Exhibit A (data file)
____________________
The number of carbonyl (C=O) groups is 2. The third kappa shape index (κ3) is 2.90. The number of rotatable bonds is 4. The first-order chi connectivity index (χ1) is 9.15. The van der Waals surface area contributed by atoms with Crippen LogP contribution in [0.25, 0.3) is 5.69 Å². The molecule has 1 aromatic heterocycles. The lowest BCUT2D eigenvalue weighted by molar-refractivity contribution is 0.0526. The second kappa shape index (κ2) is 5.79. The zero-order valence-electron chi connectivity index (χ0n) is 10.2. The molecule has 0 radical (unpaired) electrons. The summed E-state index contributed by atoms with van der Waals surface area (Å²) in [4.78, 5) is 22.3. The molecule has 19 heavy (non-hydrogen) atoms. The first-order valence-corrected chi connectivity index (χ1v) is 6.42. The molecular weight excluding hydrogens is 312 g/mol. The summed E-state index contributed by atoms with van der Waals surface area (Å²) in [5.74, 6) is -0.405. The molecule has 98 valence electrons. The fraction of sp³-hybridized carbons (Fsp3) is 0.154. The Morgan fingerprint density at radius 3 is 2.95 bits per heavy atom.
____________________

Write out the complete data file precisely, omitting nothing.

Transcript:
The number of carbonyl (C=O) groups is 2. The third kappa shape index (κ3) is 2.90. The number of rotatable bonds is 4. The first-order chi connectivity index (χ1) is 9.15. The van der Waals surface area contributed by atoms with Crippen LogP contribution in [0.25, 0.3) is 5.69 Å². The molecule has 1 aromatic heterocycles. The lowest BCUT2D eigenvalue weighted by molar-refractivity contribution is 0.0526. The second kappa shape index (κ2) is 5.79. The zero-order valence-electron chi connectivity index (χ0n) is 10.2. The molecule has 0 radical (unpaired) electrons. The summed E-state index contributed by atoms with van der Waals surface area (Å²) in [4.78, 5) is 22.3. The molecule has 19 heavy (non-hydrogen) atoms. The first-order valence-corrected chi connectivity index (χ1v) is 6.42. The molecular weight excluding hydrogens is 312 g/mol. The summed E-state index contributed by atoms with van der Waals surface area (Å²) in [5.74, 6) is -0.405. The molecule has 98 valence electrons. The fraction of sp³-hybridized carbons (Fsp3) is 0.154. The Morgan fingerprint density at radius 3 is 2.95 bits per heavy atom.